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The Waynesville mountaineer. (Waynesville, Haywood Co., N.C.) 1925-1972, January 05, 1939, Page 1, Image 1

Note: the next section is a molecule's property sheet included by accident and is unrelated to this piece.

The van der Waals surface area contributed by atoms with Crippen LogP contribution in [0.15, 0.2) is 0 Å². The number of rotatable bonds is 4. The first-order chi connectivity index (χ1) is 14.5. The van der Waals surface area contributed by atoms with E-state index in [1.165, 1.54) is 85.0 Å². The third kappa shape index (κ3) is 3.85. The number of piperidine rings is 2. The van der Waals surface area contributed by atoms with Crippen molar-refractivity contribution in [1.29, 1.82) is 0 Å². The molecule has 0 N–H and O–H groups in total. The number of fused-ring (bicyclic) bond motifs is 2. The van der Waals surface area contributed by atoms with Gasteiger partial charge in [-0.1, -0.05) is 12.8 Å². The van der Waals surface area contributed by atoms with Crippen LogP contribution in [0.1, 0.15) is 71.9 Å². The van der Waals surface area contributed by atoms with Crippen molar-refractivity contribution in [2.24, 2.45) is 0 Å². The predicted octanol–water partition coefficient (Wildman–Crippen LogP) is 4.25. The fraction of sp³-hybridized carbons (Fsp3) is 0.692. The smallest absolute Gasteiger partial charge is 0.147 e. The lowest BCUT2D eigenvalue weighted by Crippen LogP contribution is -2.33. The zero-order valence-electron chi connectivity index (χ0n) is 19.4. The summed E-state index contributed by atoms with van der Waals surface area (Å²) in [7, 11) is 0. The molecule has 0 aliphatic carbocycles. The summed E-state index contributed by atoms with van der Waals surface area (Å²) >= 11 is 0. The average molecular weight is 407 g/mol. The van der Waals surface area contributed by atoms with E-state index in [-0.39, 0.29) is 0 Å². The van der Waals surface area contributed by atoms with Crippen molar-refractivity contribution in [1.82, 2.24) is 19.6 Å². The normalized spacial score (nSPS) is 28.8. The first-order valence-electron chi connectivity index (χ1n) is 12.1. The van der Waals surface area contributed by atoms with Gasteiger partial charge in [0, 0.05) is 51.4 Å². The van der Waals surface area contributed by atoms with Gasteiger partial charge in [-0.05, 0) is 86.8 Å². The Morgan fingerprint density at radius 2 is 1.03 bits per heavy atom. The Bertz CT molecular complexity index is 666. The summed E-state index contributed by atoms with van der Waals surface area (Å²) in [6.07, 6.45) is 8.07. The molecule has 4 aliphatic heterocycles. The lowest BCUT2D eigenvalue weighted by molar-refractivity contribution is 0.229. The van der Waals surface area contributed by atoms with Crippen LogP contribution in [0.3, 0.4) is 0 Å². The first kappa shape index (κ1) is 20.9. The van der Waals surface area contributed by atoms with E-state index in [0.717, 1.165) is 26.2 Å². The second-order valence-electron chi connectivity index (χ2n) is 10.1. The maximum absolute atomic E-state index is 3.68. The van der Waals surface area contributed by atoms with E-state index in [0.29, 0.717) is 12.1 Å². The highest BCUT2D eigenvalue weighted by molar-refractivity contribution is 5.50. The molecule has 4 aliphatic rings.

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i 1 V Pi 'OIL? E S VILDE 0UNTA1NEER Published In The County Seat of Haywood County At The Eastern Entrance oj The Great Smoky Mountains National Park JlFTY-FIFTH YEAR NO. 1 WAYNESVILLE, Ni, C, THURSDAY, JANUARY 5, 1939 $1.50 IN ADVANCE IN COUNTY Wayn M Community Build ing Needed Here; C. Of C. Head Says hr Gay And Others Studying plans And Ways To Get Com munity Recreational Center A ioud of civic leaders heard Dr. S. P. Gay, president of the Chamber j. Commerce, last night suggest, and :iree, the acquiring of property and fcrection of a suitable, community fcuilding and recreational center lor this community, I President Gay pointed out that at the present there is a urgent need for fuch a building, ana tnat wun wrA ssistance, the local cost could be held o a minimum. A committee headed by President Cay recently went to Barnardsville, End there inspected a $15,000 building. those accompaning Dr. Gay were L. Ff. Davis, Fred Yearout and J. C. Brown. "A community building large bnouKh to accommodate gatherings of E00 or more, aand space to serve kneals to these crowds, together with central meeting place for all civic featherings in the community is Certainly needed. We lack the prop er and adequate recreational lacili- ies for our home folks and summer Visitors, and it seems to me that lonev spent on these at this time kvould be well invested," the new pres- dent said. Numerous citizens have been ap- iroached on the matter, and the sub ject has met with a responsive ap- roval, it was said. Tentative plans are to call a mass hieeting when definite plans have been Completed and submit these to the itizens of the community, Dr. uay stated. ' unoccupied House Burns To Ground A four room louse oir the Allen's Creek road belonging to Howard Vyatt, was practically burned to the Wround on Sunday night. The house Ivas unoccupied at the time, and the pause of the fire has not as yet been iletermined. The alarm was given at 7:15 by the llriver of a car passing by, who dis covered the blaze. The Waynesville fire department was called, but the hose was not even rut to use, as the flames had spread ever the entire building ere the fire ruck arrived. The house was located about a huarter of a mile from the Allen Creek school house. According to the driver of the fire ruck. Lawrence Kerley, more people Brove to the site of the fire than has been done in several years, appar- ntly forgetting the request which lias been made from time to time by he fire department asking that only hose connected with the fire depart ment answer fire alarms. Mr. Kerley stated that for one aiarter of a mile from the Arro wood filling station at the turn off U. IS. Highway 19 on the Allen's Creek oad, cars were parked double, and Ithat they had difficulty in getting the fcruck out, and had they wished to Juse the hose, the -cars On the highway Jvvould have prevented proper hand ing.' Miss Emily Siler left Monday for Mreensboro, where she will resume Pier duties at the Woman's College of fhe University of North Carolina. Mrs. A. J. McCracken spent several lays during the past week with her sister, Mrs. B. A. Abernathy, at her home in Hiddenite. H. M. HALL, Official Observer Dec. Max. Min. 7 :30 a. m. Prec, 9 40 13 26 42 26 31 48 21 23 46 18 : 20 48 19 25 53 20 20 61 20 45 trace 31 Man. hi Mean minumum ' m .........48.3 Mean for week iMean fnr 7. in " "" """ ......19.6 .....33.9 ...........27.0 .........61.0 ...13.0 JJiigh for week .... Uw for week rrecinitat Precipitation since Jan. 1st IT. precipitation for year ....... .. .0.00 .0.00 .0.00 -ciency for year Total 1938 ..... Deficiencv I9a 0.48 -..-...40.30 6.03 I County Officials Minus Overcoats During the strenuous Tuesday's session of the Haywood county board of commissioners which started early in the morning and ended after six o'clock in the afternoon, George A. Brown, Jr., chairman of the board, lost his overcoat. Mr. Brown stated that there were several letters in the pockets addressed to him, so any one who might have taken the coat through mistake would soon discover the name of the right ful owner, This is the second coat that has disappeared from the court house during the past moth. W, G, Byersfi clerk gf the court, is also minus a good warm winter coat, which was taken from the rack in his private office, before Christmas. Funds Transferred For Completion Of Hazelwood School Chronic Cases At Hospital, Under County Care, Taken To County Home At the meeting of the board of county commissioners held on Tues day, final arrangements were per fected for the transfer of funds al located to the Beaverdam schools, to the Hazelwood school building, now under construction, for which funds were lacking to Complete, owing to an insufficient amount having been put in the county budget for this pur pose. . The WPA project for the Beaver dam school had not gone through, and the Hazelwood school, another WPA aided project might have been lost, if this timely action had not been taken by the board. The figures in volved in the transaction were not made public The (construction of the Hazelwood school will be contin ued and plans are to complete "the building in the near future! ' ." '' Mrs. Joe Ray was engaged " as a nurse to assist Jack McCracken, su perintendent of the county home, in caring for the inmates there. The plans are to remove the chronic cases at the Haywood County Hospital to the county home, which has recently been heated and a general improve ment for the comfort of the inmates has been made. These patients at one time received aid from the Duke Endowment Fund, but after their cases became chronie regulations regarding giving aid to they had to be removed from the bene regulations regarding giving aid to this type of patients. The cases do not need medical care, but good homes and nursing. Since the quarantine of the county for rabies, there have been no new developments in the situation or any new cases. Mr. Brown, chairman, stated that those in authority have received splendid cooperation through out the county in this matter. The quarantine will continue, it was stated until all danger of the epidemic is passed. A number of road petitions and tax complaints were heard. A large number of cases '. wanting financial assistance were presented. These cases due to certain circumstances, do not come under the group that is receiving aid from the welfare de partment, and must obtain aid from the county indigent fund, which is a limited amount. Salvation Army Leaders To Addrecs Bible Class Captain Cecil Brown and Lt. Col ton, of the Mountain Division of the Salvation Army will have, charge of the services at the regular meeting of the Citizen's Bible class, which meets in the town hall each Sunday morning at 10 o'clock. J. R. Morgan, attorney, is teacher of the class. BETHEL COUPLE OBSERVE TWENTY-FIFTH ANNIVERSARY Mr. and Mrs. Will Henry observed their twenty-fifth wedding anniversary at their home at Bethel on December the 23rd. They had with them for the happy occasion their children as follows: Fannie, Bernita, Burlin, Edith, June, Pearl, Jack, Billie, and Shirley. Mrs. Henry before her marriage was Miss Nola Browning. She was mar ried to Mr; Henry at Sunburst on De cember 23rd, 1913. Miss Martha McCracken, who is at tending Cecil's Business College, has returned to Asheville, after spending the holidays with her parents, Mr. and Mrs. W. L. McCracken. Representative GLENN C. PALMER Speaker 1 : $ j , T.J, ,D. L. WARD , Chas. E. Ray Jr., On Committee State Merchants Asso. Charles E. Ray, Jr., has recently been appointed by W. F. Dowdy, of New Bern, president of the North Carolina Merchants Association, as a member of the committee on govern mental and public affairs, of the con vention year of 1938-39. The function of the committee is to recommend to the board of direc tors what the committee considers should be the attitude and policy of the association in all matters pertain ing to legislation, governmental, and public affairs. There are sixteen members on the committee, with J. H. Early, of Win ston-Salem, chairman, Mr. Ray, who is more or less rep resenting air territory west of Ashe Ville, is requesting merchants who have definite ideas regarding the pol icy of the association to get in touch with him in order that he may pre sent them at the meeting of the com mittee. What do you consider the most serious problem" facing the- ;-outh" of today? Mack Davis Student at the At lanta Dental College, Atlanta, Ga. "The most serious problem facing the youth of today is how we are to serve the world with our lives and adjust our lives to the world." Thomas Hill Student at Georgia Tech, Atlanta, Ga. "It is adjusting themselves to new conditions and de mands suddenly thrust upon them when they have to earn a living, to deal with varied types of people, and to participate in the different phases of life in their community." Martha Way Student at Greens boro College, Greensboro. 'We are faced with more responsibility than our parents, because life is more complicated and competition keener for those of real ability. Today one must be far above the average to make any mark in life. It is a great challenge to youth." Marguerite Murphy Student at the Women's College of the Univer sity of North Carolina "Our great est problem is lack of jobs. AH the Senator N wx v? 4 CHESTER A. COGBURN The North Carolina legislature con vened yesterday at noon, after spend ing several hours Tuesday night in caucus naming D. L. Ward, of New Bern, as speaker of the House. To day Governor Hoey will deliver his address to the legislature. Early predictions already coming from Ral eigh, were that this session would stay clear of as many local measures as possible, and some veterans saw the possibility of a 60-day session. Haywood county is represented by Senator Chester A. Cogburn, of Can ton, and Representative Glenn Palmer, of Crabtree. Each week The Mountaineer vvi have a special article, written by Representative Dan Tompkins, of Jackson county, dealing with the do ings of the legislature, and most particularly on matters of most in terest to Haywood. Predictions are that committee ap pointments will be announced by this week-end enabling the law-makers to get down to work. Postal Business Shows Substantial Increase Over '37 Postmaster J. H. Howell gave out some optimistic figures from the Waynesville post office for the year just closed, to The Mountaineer yes terday. . According to Major Howell,; the total business for 1938 made a gain over 1937 of $1,435.06. December of '38 exceeded December of last year by total Of $232.27. The stamp sales of last month be tween the dates of the 19th and the 24th, were $100.24 more than that of the previous December. The average cancellation of letters and cards, made an 8.877 per cent gain, and the number of bags of parcel post a 1.57 per cent increase. ( . TVia unlnmn nf infnminrr niHll Hul'- .. - . n V. in ing 1938 to the Waynesville post omcL made a 10 per cent gam over iu.w. A comparison of the general busi ness for the past four years, since 1934, showed over 37 per cent gain, according to Major Howell. professions are crowded and college graduates are finding that their four years of" preparation were fo? "non existent jobs." Billie Rotha Student at the Wom en's College of tthe University of North Carolina "The problem is so serious that it frightens me. Find ing a job with some future one you can start at the bottom and advance according to your ability." Robert Love 'Sloan Student at Duke University "In our modern work-a-day world, one of the greatest single problems facing the college graduate is, in my opinion, this mat ter of earning one's livelihood. The expense of our education makes it imperative for the young graduate to receive employment, which carries with it a sufficient salary to make the original educational investment worth while. The world, however, flooded with young graduates in the last two decades, has most of itg well paying positions already filled. The young graduate is faced with the prospect of groping around a number of years, looking for a satisfactory job, or tak ing an inferior one, in the carrying of which, his specialized training is of little value to him." Former Waynesville Girl Killed By Sick Husband; Palmer Talks With C. Of C. Group On Matters Of County The executive committee- of the Chamber of Commerce tendered a complimentary dinner for Glenn C. Palmer, Haywood representative, last Friday night at the Hotel LeFaine, at which time matters of county-wide interest were discussed with Mr. Palmer before he left for Raleigh. Senator Chester A. Cogburn had a conflicting engagement with a Tran sylvania delegation, and was unable to attend. He had previously discussed local matters with different civic leaders here. Those attending this meeting, in cluded Mr, Palmer, Chas. E. Ray, Jr., R. L. Prevost, Dr. S. P. Gay, M. H. Bowles, J. Dale Stentz, T. Troy Wyche, Hugh Massie, and C. N. Allen. Sale Of License Tags Are Heavy Five hundred more license tags have been sold at the Chamber of Commerce.. office this year than at the same date last year, if was revealed yesterday. Something over 2,300 tags have been disposed of through the local office to date. On last Saturday 555 sales were made as compared with 404 for the same date last year. "We sold 2,800 last year, but it looks like it will be far above thi; figure for this year," J. Dale Stentz, secretary said. The sale "yt j-ovu tag.3 were report ed going satisfactorily. Heavy sales for all state tags were reported from all offices, it was said by Mr. Stentz. Highway patrolmen started in yes terday stopping all motorists on the highway without 19.'$ license plates on their cars. At the discretion of the patrolman, such motorists can be taken before a magistrate and fined up to $50. Underwood Assumes Management Of New Sinclair Serv. Station The new $7,000 Sinclair Service Station on Main street was opened to the public yesterday, with Spaulding Underwood as manager. Mr. Underwood has been manager of another Main street iUation for a number of years, and announced that' the formal opening of the station rauld be held later, but in the mean time, every department of the .now station was in operation. Paul Young has assumed manage ment of the Shell station in addition to his taxi service. NTew Walks Being Built On Main St. The street department crew is busy this week laying new sidewalks on Manstreet' where the' walks have become broken and in bad repair. The work is being done under the supervision of Oscar L. Briggs and he told The Mountaineer yesterday that every "bad spot on Main street" would be repaired just as fast as weather would permit. The crew were at work this week on the broken section in front of the Shell Service Station. Several walks on side streets will be repaired as - soon as the Main street work is completed, Mr. Briggs said. Hazelwood Lots Bring Good Price Fourteen building lots on Highway No. 19 and the Allen's Creek road near Hazelwood, sold for $2,205.50 yesterday at auction, it was announ ced by T, L. Green, administrator ol the Rev. T. F. Arrington estate. The property was bought by R. V. Welch and R. H. "Dick" West, of Clyde. It is understood that the prop erty was bought for investment. Mr. and Mrs. R. V. Erk have retunv ed from a ten days stay in Florida. Later Takes Own Life Lena Joe Ferguson Shaw, And Husband Spent Sunday Here; Died Early Monday The body of Lena Joe Ferguson Shaw, seventeen year old bride of Joseph C. Shaw, Jr., 30, of Green ville, who was murdered by her hus band, Monday morning, in their board ing house room at 605 Buncombe street, Greenville, S. C, after which he committed suicide, was brought here Tuesday for burial, by Massio Undertakers. Mrs. Shaw was the daughter of Mr. and Mrs. Bill Fer guson, and granddaughter of Mrs Dave Penland and of Mr. and Mrs. Ceasar Ferguson, all of this county. The fatal shooting occurred some time during the early hours of the morning, the exact time is unknown. The bodies of Mr. and Mrs. Shaw were found in their bedroom in the homo of Mrs. E. O. Dameron, with whom they had rooms, shortly after 1 o'clock on Monday afternoon. According to Mrs. Dameron, the landlady, the maid was waiting to get into the Shaws' room to do her daily cleaning, and when she could get no response to her knocking became alarmed. Around 1 o'clock she called the city police, who broke open the locked door. The bodies were found dead in .night clothes on the bed. The position .of Mrs. Shaw, with her head at the foot of the bed showed signs of struggle on her part to defend herself. Deputy Sheriff Earl Daniel, who investigated the case for the county, and the coroner termed the shoo.tir.g as a clear case of murder and suieide, resulting as they surmised from Shaw's brooding over his ill health and unemployment. Near the by"' was fimd a nota that had evidently been written hur riedly, in which Shaw repeated sev eral times that he and his wife loved each other and that this was the only way they could be together, request ing that they be buried together in Waynesville. The shots were not heard by any one in the house, the landlady ex plained, due she felt to the unusually thick walls of the house which had . been built many years ago. Shaw's room was on the second floor. Only two shots wer fired. Botii bodies being shot above the left eye with a .32 revolver, and the muzzle of the gun had been held so close that powder burns had discolored the skin. The Shaws were married last No vember in Waynesville, and had been living in Greenville since that time. They had spent New Year's Day with the bride's relatives here, and had re turned to Greenville around 9:30 tha night bil'oiv the final shots. . Funeral services wore hold for Shaw- at the home of his- parents, at Belkin, S. C, about thirty" miles from Greenville at 4 o'clock on Tuesday afternoon, the parents not wishing to comply with his dying request. Last rites were conducted for Mrs. Shaw yesterday afternoon at 3 o'clock, at the home of her grandmother, Mrs. Dave Penland, on the Pigeon road, with the Rev. Mr. Ely the, pastor was in the Bethel Methfjdist church cemetery. - Ssrvirrgas pallbearers were Sam Cabe, Bud Blalock, Butch Queen,. Babe Walker, Frank By rd, and Jack Cooley. Farm Credit Group To Meet Here 11th The annual meeting of members of the Waynesville National Farm Loan Association will be held at 10:00 a. m. next Wednesday the 11th in the court house, according to an announce ment by Thomas A. Cox, president. An interesting program is being arranged for the meeting this year, Mr. Cox said, and a very large at tendance is expected. As usual com plete and detailed reports will be made on the operations of the association and the members will be made ac quainted with all of its affairs. In ad dition there will be a discussion of the association's part in 'the agricultural development of the section it serves. A representative of the Federal Land Bank of Columbia will attend the meeting. Directors of the association, which serves Haywood county, are Thomas A. Cox, J. B. Best, Jarvis Allison, W. A. Moore, and A. Howell. v i li . : i: 1 m i 1 i i Jl t'f i, - ir 1